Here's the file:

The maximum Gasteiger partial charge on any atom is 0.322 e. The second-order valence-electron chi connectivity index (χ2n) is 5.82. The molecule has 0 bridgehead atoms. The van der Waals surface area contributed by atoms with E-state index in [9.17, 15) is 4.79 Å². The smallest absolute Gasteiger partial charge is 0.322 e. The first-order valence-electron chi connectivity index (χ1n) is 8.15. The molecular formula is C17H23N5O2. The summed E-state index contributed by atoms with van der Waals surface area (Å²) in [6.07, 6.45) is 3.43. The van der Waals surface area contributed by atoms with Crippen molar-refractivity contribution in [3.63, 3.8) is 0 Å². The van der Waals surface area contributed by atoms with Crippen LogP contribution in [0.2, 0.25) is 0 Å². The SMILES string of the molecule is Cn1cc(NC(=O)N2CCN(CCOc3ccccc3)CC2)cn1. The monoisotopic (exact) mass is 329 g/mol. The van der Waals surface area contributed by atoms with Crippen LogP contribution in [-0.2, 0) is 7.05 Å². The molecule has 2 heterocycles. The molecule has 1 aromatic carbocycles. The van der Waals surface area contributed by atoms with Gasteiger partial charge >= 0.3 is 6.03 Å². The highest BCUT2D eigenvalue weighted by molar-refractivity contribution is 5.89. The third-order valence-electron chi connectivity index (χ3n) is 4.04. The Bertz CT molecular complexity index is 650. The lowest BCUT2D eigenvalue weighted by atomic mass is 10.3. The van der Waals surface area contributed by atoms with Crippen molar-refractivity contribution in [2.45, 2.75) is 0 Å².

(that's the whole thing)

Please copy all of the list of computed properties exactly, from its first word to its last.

The maximum Gasteiger partial charge on any atom is 0.322 e. The second-order valence-electron chi connectivity index (χ2n) is 5.82. The molecule has 0 bridgehead atoms. The van der Waals surface area contributed by atoms with E-state index in [9.17, 15) is 4.79 Å². The smallest absolute Gasteiger partial charge is 0.322 e. The first-order valence-electron chi connectivity index (χ1n) is 8.15. The molecular formula is C17H23N5O2. The summed E-state index contributed by atoms with van der Waals surface area (Å²) in [6.07, 6.45) is 3.43. The van der Waals surface area contributed by atoms with Crippen molar-refractivity contribution in [3.63, 3.8) is 0 Å². The van der Waals surface area contributed by atoms with Crippen LogP contribution in [0.2, 0.25) is 0 Å². The SMILES string of the molecule is Cn1cc(NC(=O)N2CCN(CCOc3ccccc3)CC2)cn1. The monoisotopic (exact) mass is 329 g/mol. The van der Waals surface area contributed by atoms with Crippen LogP contribution in [-0.2, 0) is 7.05 Å². The molecule has 2 heterocycles. The molecule has 1 aromatic carbocycles. The van der Waals surface area contributed by atoms with Gasteiger partial charge >= 0.3 is 6.03 Å². The highest BCUT2D eigenvalue weighted by molar-refractivity contribution is 5.89. The third-order valence-electron chi connectivity index (χ3n) is 4.04. The Bertz CT molecular complexity index is 650. The lowest BCUT2D eigenvalue weighted by atomic mass is 10.3. The van der Waals surface area contributed by atoms with Crippen molar-refractivity contribution in [2.45, 2.75) is 0 Å².